Story: Manawatū and Horowhenua places
Page 1 – Between Rangitīkei and Ruahine
Kimbolton and environs
Kimbolton is the largest centre in the former Kiwitea county. This occupied the north-west part of Manawatū, between the Rangitīkei and Ōroua rivers. In 2006 this district had a population of 1,410.
The Beaconsfield ballot
Beaconsfield's historian, Dorothy Pilkington, writes of an auction for township sections held on 30 November 1877. Prospective buyers were lubricated by a champagne lunch, after which lots covering about 7 acres (3 hectares) were sold, for up to £18 per acre for a corner section. But the town never developed. A high cliff by the Kiwitea stream was an unwelcome feature of the planned main street. Most town sections eventually became part of farms.
It is mostly rolling country. The fertile flat land on the Cheltenham–Kimbolton highway is called Ram Alley because of the number of pedigree sheep raised there. In earlier times the district was thickly forested, and only occasionally visited by Māori. The Crown purchased the land in 1866 and 1877. Beaconsfield was opened for settlement in 1876, Rewa and Waituna West from 1880, and Kimbolton (initially called Birmingham), Ōtamakapua and Rangiwāhia from 1886.
Across the Ōroua River, the Apiti flats were also settled in 1886, but a bridge over the deeply incised river was only completed in 1896. Since the pioneering days the districts have generally thrived on pastoral farming. But from the 1980s the relatively small population dwindled, as people had easier access to town (Feilding) and local businesses, post offices and the school closed.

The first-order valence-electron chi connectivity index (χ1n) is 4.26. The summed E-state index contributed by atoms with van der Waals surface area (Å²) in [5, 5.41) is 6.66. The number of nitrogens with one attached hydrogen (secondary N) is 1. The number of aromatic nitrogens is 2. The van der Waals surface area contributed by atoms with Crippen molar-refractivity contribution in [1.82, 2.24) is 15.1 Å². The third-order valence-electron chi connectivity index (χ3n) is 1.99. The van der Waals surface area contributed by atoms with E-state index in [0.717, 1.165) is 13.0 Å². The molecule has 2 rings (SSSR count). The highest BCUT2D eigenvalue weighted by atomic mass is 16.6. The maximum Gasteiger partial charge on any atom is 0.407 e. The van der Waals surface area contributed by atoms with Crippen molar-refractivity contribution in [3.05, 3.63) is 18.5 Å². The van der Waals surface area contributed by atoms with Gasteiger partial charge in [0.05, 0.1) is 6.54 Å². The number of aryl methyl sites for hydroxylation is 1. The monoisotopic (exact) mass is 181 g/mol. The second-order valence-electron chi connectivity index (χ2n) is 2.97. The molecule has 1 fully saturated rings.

No wine in the wetlands
Retiring Massey University wine microbiologist Gordon Pilone reckons that Manawatū is too wet for grapes. He has planted kahikatea trees and developed a wetland on his Pohangina property. In his spare time he dabbles in another hobby – a grass-topping business for lifestyle blocks.
Valley and adjacent hill country north-east of Palmerston North. It lies between the southern Ruahine Range and the ridge separating the Pohangina and Ōroua catchments. Māori trapped eels and birds there, but probably did not permanently settle except near Ashhurst, where the Pohangina and Manawatū rivers join.
European settlement began in the late 1870s and moved up the valley as sawmillers advanced in front of farmers. The population reached a peak in 1906, when sawmilling was at its height and before roads made it easier to reach larger centres. A remnant of the tōtara forest that once covered the river flats and terraces lies north of Pohangina township. The character and beauty of the valley have lured a number of ‘lifestylers’ in recent years. In 2006 the population was 1,065 (including the Apiti district on the Ōroua River).